Thursday, June 26, 2003
By Raymond Napolitano
GETTING OUT OF THE RUT...Life's a funny thing. No matter what you're doing, it seems like in no time at all you get yourself into a groove, doing the same thing over and over. Before long, it's a rut. If you don't have someone shake up your thinking a little bit on a regular basis, or if you don't do it yourself, years can go by before nature takes care of it and totally rocks your world.
I was hanging out at Fifi's with the Paris 6 the other night and was saying hello to their talented chef German Perez. He is a thoughtful, insightful, creative man with a burning desire to constantly improve his understanding of and execution of the art of cooking. He is thinking of going on a trip to Greece so he can learn about their food, which is probably the basis for all great European cuisine.
He is a regular reader of this column (fortunately for Fifi's, his judgment in food material far outreaches his judgment in reading material) and mentioned that I don't give enough time to the back of the house. For the uninitiated, the restaurant scene is divided into the front of the house--all those functions that deal directly with customer contact--plus the back of the house--mostly the kitchen and dishroom.
Being the caring, sensitive guy I am, I thought about it for a moment and said, "German, you're full of sh...allots!" Actually, I immediately agreed with him--I hate it when somebody criticizes me and is right--and am now setting out on a concerted effort to pay more attention to the folks behind the scenes. After all, they're the ones who really carry the weight of a restaurant on their backs.
HERE'S TO THE SUPPORTING CAST...It has been rather interesting of late to see the amount of attention being paid to high-profile chefs from fancy restaurants around the world. It is about time they were given their due since there are few jobs more demanding than that of head chef at a busy, upscale restaurant; more so than ever, since the level of sophistication among diners has been steadily rising. It is becoming harder and harder for chefs to regularly prepare food that customers don't feel they can make at home, or purchase somewhere else.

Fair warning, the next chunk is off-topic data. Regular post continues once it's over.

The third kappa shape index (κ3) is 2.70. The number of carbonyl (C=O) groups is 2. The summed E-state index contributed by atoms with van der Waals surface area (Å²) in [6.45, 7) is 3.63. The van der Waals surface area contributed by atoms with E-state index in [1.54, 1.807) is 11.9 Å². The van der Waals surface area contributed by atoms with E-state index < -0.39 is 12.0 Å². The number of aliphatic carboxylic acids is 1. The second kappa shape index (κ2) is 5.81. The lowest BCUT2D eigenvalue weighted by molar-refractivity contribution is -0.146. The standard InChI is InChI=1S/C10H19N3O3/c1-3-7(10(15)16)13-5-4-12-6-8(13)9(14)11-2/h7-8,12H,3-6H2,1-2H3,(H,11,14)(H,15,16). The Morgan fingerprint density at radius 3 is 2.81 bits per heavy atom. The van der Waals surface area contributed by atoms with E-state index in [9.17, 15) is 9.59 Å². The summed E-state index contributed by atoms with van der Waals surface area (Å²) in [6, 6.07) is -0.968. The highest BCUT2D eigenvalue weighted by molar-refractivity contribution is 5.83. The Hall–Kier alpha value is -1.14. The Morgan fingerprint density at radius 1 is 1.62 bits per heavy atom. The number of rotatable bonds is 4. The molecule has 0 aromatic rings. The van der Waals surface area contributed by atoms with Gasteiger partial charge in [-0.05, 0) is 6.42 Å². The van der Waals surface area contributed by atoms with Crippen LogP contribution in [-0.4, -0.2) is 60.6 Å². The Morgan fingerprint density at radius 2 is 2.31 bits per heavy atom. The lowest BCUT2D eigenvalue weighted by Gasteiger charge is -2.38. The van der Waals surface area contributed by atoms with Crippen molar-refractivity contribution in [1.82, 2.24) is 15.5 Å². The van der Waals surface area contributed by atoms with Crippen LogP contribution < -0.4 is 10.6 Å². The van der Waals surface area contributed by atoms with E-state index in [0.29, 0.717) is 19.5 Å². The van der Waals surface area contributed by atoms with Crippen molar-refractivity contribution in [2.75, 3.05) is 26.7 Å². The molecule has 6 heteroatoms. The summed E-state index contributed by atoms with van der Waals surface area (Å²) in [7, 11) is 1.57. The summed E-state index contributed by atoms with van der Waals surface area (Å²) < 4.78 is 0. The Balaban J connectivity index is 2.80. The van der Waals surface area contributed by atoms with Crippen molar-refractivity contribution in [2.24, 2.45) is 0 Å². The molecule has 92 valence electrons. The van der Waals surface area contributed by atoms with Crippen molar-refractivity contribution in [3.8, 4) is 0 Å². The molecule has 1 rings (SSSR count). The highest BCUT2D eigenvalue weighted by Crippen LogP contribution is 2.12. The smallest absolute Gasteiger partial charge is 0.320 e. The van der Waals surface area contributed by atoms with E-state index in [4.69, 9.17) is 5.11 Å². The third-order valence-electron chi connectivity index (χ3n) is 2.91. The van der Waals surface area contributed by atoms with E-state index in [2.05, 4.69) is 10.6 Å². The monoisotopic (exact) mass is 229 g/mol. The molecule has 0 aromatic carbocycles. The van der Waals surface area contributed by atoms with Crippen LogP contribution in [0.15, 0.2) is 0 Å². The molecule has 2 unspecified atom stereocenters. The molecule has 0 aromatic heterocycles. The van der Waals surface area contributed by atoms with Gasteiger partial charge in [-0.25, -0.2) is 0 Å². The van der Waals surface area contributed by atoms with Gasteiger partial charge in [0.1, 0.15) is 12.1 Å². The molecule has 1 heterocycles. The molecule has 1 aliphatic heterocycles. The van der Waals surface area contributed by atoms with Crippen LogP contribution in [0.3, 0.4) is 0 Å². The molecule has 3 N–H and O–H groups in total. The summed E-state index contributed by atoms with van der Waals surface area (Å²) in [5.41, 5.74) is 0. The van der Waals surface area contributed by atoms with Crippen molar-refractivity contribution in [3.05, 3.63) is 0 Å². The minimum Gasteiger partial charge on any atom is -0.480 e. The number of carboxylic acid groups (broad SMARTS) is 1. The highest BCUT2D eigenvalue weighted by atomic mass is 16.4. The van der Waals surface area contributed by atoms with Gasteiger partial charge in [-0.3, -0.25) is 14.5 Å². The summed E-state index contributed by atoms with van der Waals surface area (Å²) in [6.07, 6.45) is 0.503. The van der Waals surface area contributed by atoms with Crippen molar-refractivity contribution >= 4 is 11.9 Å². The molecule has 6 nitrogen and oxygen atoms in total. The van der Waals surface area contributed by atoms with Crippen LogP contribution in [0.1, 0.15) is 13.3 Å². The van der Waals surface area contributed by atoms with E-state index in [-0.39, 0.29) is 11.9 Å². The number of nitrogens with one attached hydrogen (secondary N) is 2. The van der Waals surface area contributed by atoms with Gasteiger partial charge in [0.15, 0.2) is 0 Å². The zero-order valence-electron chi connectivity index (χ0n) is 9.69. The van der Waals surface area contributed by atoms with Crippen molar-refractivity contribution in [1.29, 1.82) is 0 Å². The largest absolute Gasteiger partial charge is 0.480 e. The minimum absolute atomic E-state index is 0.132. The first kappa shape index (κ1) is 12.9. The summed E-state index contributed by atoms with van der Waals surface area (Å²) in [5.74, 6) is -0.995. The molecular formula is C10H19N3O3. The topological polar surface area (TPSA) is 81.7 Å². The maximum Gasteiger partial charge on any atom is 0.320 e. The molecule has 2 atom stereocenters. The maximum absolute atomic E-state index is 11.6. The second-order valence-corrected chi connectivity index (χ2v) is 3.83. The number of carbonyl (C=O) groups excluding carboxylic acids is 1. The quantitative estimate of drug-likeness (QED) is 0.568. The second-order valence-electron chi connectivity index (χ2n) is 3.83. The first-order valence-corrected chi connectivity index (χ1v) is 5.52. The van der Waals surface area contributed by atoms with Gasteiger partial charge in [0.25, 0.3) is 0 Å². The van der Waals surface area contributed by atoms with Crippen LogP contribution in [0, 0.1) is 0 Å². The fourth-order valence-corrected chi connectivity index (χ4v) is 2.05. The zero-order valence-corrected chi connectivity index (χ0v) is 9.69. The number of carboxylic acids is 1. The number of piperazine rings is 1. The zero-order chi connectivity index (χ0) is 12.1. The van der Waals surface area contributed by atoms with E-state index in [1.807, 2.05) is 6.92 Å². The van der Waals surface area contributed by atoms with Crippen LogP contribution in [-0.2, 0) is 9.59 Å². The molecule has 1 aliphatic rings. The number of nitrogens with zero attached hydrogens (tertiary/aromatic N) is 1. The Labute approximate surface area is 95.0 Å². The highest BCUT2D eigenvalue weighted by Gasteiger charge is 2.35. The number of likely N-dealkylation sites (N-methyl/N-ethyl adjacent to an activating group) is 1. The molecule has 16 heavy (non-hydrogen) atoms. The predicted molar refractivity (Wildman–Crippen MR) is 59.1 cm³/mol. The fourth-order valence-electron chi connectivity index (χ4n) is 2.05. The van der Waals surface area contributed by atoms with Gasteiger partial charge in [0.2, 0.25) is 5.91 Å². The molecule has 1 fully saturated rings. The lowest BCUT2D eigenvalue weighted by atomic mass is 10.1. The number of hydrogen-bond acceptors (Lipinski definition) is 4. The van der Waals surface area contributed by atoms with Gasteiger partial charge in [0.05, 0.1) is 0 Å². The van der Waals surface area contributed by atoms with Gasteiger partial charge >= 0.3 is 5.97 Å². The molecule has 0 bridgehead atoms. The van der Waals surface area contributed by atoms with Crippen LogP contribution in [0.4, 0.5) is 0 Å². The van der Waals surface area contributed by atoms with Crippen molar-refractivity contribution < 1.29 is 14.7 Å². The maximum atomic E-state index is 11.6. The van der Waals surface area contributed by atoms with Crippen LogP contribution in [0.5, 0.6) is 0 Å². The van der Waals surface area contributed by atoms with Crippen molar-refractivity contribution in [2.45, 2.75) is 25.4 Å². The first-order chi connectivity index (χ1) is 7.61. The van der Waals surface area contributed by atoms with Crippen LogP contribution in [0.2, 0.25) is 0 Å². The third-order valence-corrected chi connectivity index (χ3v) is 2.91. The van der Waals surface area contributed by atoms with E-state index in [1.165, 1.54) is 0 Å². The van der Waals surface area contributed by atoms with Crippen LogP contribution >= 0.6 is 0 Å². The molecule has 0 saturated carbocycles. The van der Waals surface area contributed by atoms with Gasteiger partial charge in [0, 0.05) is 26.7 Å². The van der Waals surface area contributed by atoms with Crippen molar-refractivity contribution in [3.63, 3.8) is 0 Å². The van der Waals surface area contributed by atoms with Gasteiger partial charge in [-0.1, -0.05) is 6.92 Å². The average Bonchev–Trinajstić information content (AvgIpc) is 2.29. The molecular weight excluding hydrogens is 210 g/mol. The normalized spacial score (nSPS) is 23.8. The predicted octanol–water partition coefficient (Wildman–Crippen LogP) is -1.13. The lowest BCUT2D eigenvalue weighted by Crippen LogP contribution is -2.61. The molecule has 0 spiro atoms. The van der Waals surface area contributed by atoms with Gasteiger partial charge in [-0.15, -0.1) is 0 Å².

I would also like to give some props to the supporting cast, the prep cooks and line cooks, the dishwashers and buspeople. These are the really tough jobs in a restaurant. I challenge anybody reading this to follow around any one of those folks on a busy night and see how you're making out at the end. There is a special type of pain that you feel in your feet, legs and soul after humping a busy week on your job at a slammin' restaurant.
It's just a tough-ass business, no matter what you do. The busier it is, the faster you burn out--simple as that. Virtually all the people who start out working in restaurants do so because they are kind-hearted and quick to serve their fellow human. While working in the biz, they become truly adept at understanding all the good things about community, from service to teamwork to friendliness to compassion to politeness to toughness to responsibility. Along the way, especially if they don't have the opportunity to regenerate--and the only way you can regenerate is to take time off--they begin to get a little callous. If not careful, the business will turn the nicest people into the biggest a-holes in the world...just go check out an old-time nightclub owner.
During my long stint in the madness I had a few jobs in some of the highest volume, high-profile places in the country. After a few years of going deep every night I would inevitably end up in a messy parting of the ways with my employer, then I'd go and veg out for a few months to keep from becoming a serial killer.
BUT LET'S NOT FORGET...So this column is dedicated to all those hard-working, stupid sons of bitches who keep on bustin' their asses day after day in this wacky, wonderful, terrifying business of feeding, serving and ministering to the minions. There was a bunch of stuff I wanted to talk about, like what a good job Andre, Gudrun and Chef Israel are doing up at Dishes Bistro and Grill in Marina; and I wanted to mention how happy I am that Richard Kanakaris, the inimitable guiding light of Pavona Wines, now has a tasting room out on River Road; and that The Fishwife and Turtle Bay gang chose Laurencia Walker, from Seaside High, to be the recipient of their New Millenium Scholarship.
Instead, I think I'll just sit here and think about those back of the house guys (using the term generically here, don't get mad) and how hard they work. There's only one thing I can say...are you all crazy? Peace out.